Select Committee on Treasury Minutes of Evidence

Memorandum submitted by the Accounting Standards Board



  1.1  This paper responds to a request dated 22 March 2002 from the Treasury Committee, for the Accounting Standards Board to submit written evidence in connection with the inquiry into the financial regulation of public limited companies.

  1.2  It provides information on:

    —  the structure and organisation of the independent bodies concerned with the regulation of annual financing reporting, including the role of the Financial Reporting Review Panel in enforcing UK accounting standards [sections 2 to 4];

    —  current UK accounting standards [section 5]; and

    —  the current strategy and agenda of the Accounting Standards Board [sections 6 and 7].


  2.1  The Financial Reporting Council (FRC) and its two operational bodies, the Accounting Standards Board (ASB) and the Financial Reporting Review Panel (FRRP), were set up in 1990.

  2.2  The regime was established in line with the recommendations of a committee under the chairmanship of Sir Ron (now Lord) Dearing, set up in the wake of several spectacular corporate failures and other financial scandals involving poor financial reporting[1]. There was widespread acceptance in business, government and the profession of the need for improved accounting standards and a stricter enforcement system. There was also widespread support for the recommendation that the regulatory bodies should be independent of sectional interest and also of government. Until that time, accounting standards had been set solely by the accountancy profession.

  2.3  Annex A provides an organigram of the current independent regulatory structure concerned with annual financial reporting.

  2.4  The FRC, the over-arching body, plays a central role in the success of the system. It is funded by contribution—one-third each—from government, from the accountancy profession and from business, the latter largely through a levy now administered by the Financial Services Authority (FSA)[2]. The Chairman and Directors of the FRC are appointed by the Secretary of State for Trade and Industry and the Governor of the Bank of England.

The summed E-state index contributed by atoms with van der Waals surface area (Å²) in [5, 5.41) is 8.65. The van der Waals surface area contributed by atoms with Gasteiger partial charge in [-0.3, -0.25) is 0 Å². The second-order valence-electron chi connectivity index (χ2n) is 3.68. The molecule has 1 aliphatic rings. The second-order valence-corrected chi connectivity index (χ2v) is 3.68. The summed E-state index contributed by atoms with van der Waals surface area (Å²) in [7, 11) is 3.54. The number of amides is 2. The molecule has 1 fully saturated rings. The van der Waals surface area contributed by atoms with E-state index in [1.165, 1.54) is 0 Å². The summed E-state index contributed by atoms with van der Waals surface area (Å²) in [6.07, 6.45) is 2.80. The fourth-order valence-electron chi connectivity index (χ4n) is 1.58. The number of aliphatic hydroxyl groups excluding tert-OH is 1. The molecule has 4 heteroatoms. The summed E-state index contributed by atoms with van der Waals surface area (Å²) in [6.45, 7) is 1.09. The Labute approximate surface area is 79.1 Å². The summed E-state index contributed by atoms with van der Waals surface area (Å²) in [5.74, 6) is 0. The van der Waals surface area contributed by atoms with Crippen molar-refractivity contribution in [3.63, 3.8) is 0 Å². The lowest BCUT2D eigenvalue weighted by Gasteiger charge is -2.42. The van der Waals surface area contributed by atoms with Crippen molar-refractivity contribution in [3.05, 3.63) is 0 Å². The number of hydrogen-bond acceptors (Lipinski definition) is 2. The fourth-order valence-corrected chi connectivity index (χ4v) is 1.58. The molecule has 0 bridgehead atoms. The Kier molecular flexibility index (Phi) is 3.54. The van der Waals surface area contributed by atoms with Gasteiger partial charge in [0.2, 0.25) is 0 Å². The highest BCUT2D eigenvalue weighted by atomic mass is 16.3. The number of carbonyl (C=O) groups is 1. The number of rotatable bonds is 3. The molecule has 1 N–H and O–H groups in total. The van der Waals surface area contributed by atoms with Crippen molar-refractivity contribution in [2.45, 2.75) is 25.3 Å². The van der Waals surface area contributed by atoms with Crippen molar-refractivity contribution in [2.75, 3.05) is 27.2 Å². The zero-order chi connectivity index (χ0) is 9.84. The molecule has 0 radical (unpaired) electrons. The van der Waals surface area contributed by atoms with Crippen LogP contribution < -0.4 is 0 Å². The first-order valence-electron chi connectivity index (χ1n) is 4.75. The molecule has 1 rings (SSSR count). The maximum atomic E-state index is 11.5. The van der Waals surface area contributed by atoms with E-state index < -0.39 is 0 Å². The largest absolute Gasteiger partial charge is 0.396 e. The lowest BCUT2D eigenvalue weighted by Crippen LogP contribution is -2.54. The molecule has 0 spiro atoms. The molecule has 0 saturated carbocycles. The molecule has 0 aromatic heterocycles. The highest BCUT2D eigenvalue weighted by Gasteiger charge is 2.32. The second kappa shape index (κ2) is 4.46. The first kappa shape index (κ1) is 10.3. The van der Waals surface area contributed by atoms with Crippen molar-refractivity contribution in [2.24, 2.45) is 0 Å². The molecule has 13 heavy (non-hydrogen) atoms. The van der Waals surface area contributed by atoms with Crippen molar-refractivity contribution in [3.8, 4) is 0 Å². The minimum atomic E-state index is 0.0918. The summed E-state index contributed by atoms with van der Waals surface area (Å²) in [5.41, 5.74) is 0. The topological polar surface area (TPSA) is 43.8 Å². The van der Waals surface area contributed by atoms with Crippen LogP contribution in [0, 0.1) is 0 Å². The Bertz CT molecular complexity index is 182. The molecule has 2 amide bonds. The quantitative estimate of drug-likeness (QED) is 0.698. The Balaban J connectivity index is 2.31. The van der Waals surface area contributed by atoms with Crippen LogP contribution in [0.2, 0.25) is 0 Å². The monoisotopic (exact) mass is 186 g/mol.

2.5  Members of the FRC[3] are drawn from the business, financial, professional and other communities at senior levels. It provides broad guidance to the operational bodies and administers their funding. Its Appointments Committee, which includes the Chairman and Directors, makes appointments to the ASB and FRRP.


  3.1  The ASB makes, amends and withdraws accounting standards, the ultimate authority for which derives from the recognition of the ASB by the Secretary of State for Trade and Industry under section 256 of the Companies Act 1985. The ASB has up to 10 Board members[4], of whom two (the Chairman and the Technical Director) are full-time, and the remainder, with a variety of backgrounds, are part-time. Three observers also attend ASB meetings—from the Department of Trade and Industry, from HM Treasury and, since 1 April 2001, from the International Accounting Standards Board (IASB).

  3.2  The ASB's predecessor body issued "Statements of Standard Accounting Practice" (SSAPs). Early in its life the ASB adopted these standards and began developing its own, contained in "Financial Reporting Standards" (FRSs). Both SSAPs and FRSs fall within the legal definition of accounting standards. Many of the SSAPs have been superseded by FRSs but some remain in force.

  3.3  Accounting standards apply to the annual financial statements of all companies, and of other kinds of entities that prepare accounts that are intended to provide "a true and fair view". They also apply to other accounting information published by companies (and for example the preliminary announcements and interim financial statements of listed companies) insofar as relevant regulators require this.

  3.4  The Foreword to Accounting Standards[5] explains the authority, scope and application of accounting standards. The principles that guide the ASB in establishing accounting standards are contained in the ASB's Statement of Principles for Financial Reporting.